New data on distribution in the Palaearctic Region for three species of flies of the family Hybotidae are provided. Allanthalia pallida (Zetterstedt, 1838) is recorded for the first time from Yakutia (Eastern Siberia) and Leptodromiella crassiseta (Tuomikoski, 1932) — from the Russian Far East (Amurskaya Province). The following new synonym is proposed: Chvalaea  rugosiventris (Strobl, 1910) = Chvalaea sopianae Papp et Földvári, 2002, syn.n. Chvalaea rugosiventris is recorded for the first time from Eastern Siberia (Krasnoyarskiy Territory) and from the Russian Far East (Primorskiy Territory). The latter species is re-described and illustrated. All distributional data on these species are mapped.

  • 2014. Emma Wahlberg, Kjell Arne Johanson. Molecular Phylogenetics and Evolution 79, 433-442

    The phylogeny of Chimarra has previously been examined using morphological characters for a smaller subset of taxa and geographical representativeness. Here molecular data from three genes (COI, CAD and POL-II) are used to reconstruct the phylogeny of the genus. The results show Chimarra to be monophyletic, and that some of the sister groups are paraphyletic. Previous hypotheses regarding the relationships of subgenera within the genus are corroborated but incongruences are also found compared to morphological characters that have been used in keys. The origin of the genus is explored using three different hypotheses of biogeographical region. The biogeography analyses reveal an origin in the Neotropical region and a subsequent rapid radiation, with dispersal into the Oriental, Palaearctic and Australasian regions and secondarily to the Nearctic region. The Afrotropical region has been colonized in several independent events. The molecular dating using a relaxed clock and calibration with four fossil species indicates that Chimarra is about 138 million years old, and that the radiation out of the Neotropical region occurred approximately 124 million years ago.

  • 2014. Emma Wahlberg, Marianne Espeland, Kjell Arne Johanson. Zootaxa 3796 (3), 579-593

    For the first time species of caddisflies in the genus Chimarra Stephens 1829 are reported from Malawi. The following new species are described: Chimarra zombaensis, C. flaviseta, C. chichewa, C. circumverta, C. mulanjae, C. psittacus and C. calidopectoris. The descriptions add to the knowledge of Afrotropical diversity in the order Trichoptera.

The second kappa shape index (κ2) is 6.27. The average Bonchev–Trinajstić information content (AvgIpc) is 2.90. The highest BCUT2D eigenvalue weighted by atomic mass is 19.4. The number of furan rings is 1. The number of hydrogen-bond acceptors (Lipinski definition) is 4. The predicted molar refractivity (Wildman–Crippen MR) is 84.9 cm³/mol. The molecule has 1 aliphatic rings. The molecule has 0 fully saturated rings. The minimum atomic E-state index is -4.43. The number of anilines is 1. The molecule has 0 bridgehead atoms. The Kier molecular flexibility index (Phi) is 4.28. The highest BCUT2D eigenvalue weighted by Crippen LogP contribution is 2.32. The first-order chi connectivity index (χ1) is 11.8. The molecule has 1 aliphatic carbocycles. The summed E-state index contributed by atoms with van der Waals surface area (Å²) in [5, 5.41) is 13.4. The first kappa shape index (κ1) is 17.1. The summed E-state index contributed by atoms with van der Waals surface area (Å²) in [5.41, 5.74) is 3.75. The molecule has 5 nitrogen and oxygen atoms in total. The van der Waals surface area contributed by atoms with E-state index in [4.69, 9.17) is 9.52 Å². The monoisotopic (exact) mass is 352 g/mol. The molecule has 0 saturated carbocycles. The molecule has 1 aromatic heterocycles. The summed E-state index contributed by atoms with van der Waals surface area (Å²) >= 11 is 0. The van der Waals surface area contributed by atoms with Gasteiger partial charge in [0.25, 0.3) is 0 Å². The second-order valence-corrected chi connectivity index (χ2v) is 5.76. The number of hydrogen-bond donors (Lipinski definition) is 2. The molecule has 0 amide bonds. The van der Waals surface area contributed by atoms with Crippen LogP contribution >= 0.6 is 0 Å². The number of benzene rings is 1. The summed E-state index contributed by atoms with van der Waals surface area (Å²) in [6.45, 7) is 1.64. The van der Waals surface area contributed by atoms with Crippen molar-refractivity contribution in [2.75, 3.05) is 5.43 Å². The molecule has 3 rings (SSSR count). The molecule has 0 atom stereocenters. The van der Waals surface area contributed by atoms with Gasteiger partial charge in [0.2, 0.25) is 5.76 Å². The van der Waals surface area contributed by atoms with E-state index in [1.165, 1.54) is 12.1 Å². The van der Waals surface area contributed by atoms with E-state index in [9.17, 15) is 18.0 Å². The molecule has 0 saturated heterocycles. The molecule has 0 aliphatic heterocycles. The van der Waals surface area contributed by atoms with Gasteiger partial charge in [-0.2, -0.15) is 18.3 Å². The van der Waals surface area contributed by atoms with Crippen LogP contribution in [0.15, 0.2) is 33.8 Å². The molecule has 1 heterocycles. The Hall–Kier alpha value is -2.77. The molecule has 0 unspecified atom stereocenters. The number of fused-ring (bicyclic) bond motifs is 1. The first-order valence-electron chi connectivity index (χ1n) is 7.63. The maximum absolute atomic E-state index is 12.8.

• 2014. Emma Wahlberg (et al.). Zootaxa 3838 (1), 143-150

    Ancistrocerus waldenii waldenii (Viereck 1906) is newly recorded from West Greenland. This is a new northern limit for the species.

  • 2013. Emma Wahlberg, Christer Solbreck. Entomologisk Tidskrift 134 (4), 163-171

    Hymenoptera were collected in suction traps mounted on a TV-tower in an area of mixed coniferous woodland in western Sweden. Over 32 000 individuals were collected in four traps mounted at 2, 9,43 and 93 m above ground during the summer of 1980. Over 95% of the individuals belonged to Parasitica and only 4.2 and 0.2 % to Aculeata and Symphyta respectively. The height distribution of flying Hymenoptera as a whole is intermediate compared with other insect groups such as aphids, with high densities at high altitudes, and Lepidoptera which tend to fly closer to the ground. However, our study showed large differences between major groups of Hymenoptera. All Symphyta were confined to the lowest traps as were most Aculeata signifying a low tendency to high altitude migratory flight. The ants were an exception among the Aculeata with high numbers in the upper traps, indicative of long downwind flights high in the air. A large percentage (over 40%) of the flying population of Parasitica were found above the forest canopy indicating that many Parasitica regularly engage in long-distance flights high in the air.

Show all publications by Emma Wahlberg at Stockholm University

Last updated: May 14, 2020